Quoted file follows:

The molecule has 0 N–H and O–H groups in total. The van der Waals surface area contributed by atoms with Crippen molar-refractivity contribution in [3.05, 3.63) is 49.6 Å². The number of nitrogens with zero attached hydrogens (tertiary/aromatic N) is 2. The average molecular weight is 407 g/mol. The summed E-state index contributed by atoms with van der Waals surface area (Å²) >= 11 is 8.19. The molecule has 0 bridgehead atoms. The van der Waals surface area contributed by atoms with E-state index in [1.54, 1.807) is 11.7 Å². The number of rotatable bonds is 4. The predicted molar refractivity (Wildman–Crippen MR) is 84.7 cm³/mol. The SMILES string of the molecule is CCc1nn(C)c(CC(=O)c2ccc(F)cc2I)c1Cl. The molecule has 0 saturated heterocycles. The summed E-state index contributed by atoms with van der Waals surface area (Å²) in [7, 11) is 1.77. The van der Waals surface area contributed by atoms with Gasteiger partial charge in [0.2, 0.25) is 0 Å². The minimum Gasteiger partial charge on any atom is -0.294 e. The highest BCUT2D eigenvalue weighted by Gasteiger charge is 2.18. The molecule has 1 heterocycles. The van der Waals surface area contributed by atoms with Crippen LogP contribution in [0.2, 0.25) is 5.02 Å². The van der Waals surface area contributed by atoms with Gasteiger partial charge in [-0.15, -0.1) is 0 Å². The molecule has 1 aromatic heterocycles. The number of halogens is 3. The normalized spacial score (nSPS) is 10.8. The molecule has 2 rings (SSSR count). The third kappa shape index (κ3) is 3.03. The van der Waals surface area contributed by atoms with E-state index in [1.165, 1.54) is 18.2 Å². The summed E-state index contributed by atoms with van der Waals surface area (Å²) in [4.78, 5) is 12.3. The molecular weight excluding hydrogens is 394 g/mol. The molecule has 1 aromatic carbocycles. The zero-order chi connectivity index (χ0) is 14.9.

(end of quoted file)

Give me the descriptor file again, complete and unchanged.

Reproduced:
The molecule has 0 N–H and O–H groups in total. The van der Waals surface area contributed by atoms with Crippen molar-refractivity contribution in [3.05, 3.63) is 49.6 Å². The number of nitrogens with zero attached hydrogens (tertiary/aromatic N) is 2. The average molecular weight is 407 g/mol. The summed E-state index contributed by atoms with van der Waals surface area (Å²) >= 11 is 8.19. The molecule has 0 bridgehead atoms. The van der Waals surface area contributed by atoms with E-state index in [1.54, 1.807) is 11.7 Å². The number of rotatable bonds is 4. The predicted molar refractivity (Wildman–Crippen MR) is 84.7 cm³/mol. The SMILES string of the molecule is CCc1nn(C)c(CC(=O)c2ccc(F)cc2I)c1Cl. The molecule has 0 saturated heterocycles. The summed E-state index contributed by atoms with van der Waals surface area (Å²) in [7, 11) is 1.77. The van der Waals surface area contributed by atoms with Gasteiger partial charge in [0.2, 0.25) is 0 Å². The minimum Gasteiger partial charge on any atom is -0.294 e. The highest BCUT2D eigenvalue weighted by Gasteiger charge is 2.18. The molecule has 1 heterocycles. The van der Waals surface area contributed by atoms with Crippen LogP contribution in [0.2, 0.25) is 5.02 Å². The van der Waals surface area contributed by atoms with Gasteiger partial charge in [-0.15, -0.1) is 0 Å². The molecule has 1 aromatic heterocycles. The number of halogens is 3. The normalized spacial score (nSPS) is 10.8. The molecule has 2 rings (SSSR count). The third kappa shape index (κ3) is 3.03. The van der Waals surface area contributed by atoms with E-state index in [1.165, 1.54) is 18.2 Å². The summed E-state index contributed by atoms with van der Waals surface area (Å²) in [4.78, 5) is 12.3. The molecular weight excluding hydrogens is 394 g/mol. The molecule has 1 aromatic carbocycles. The zero-order chi connectivity index (χ0) is 14.9.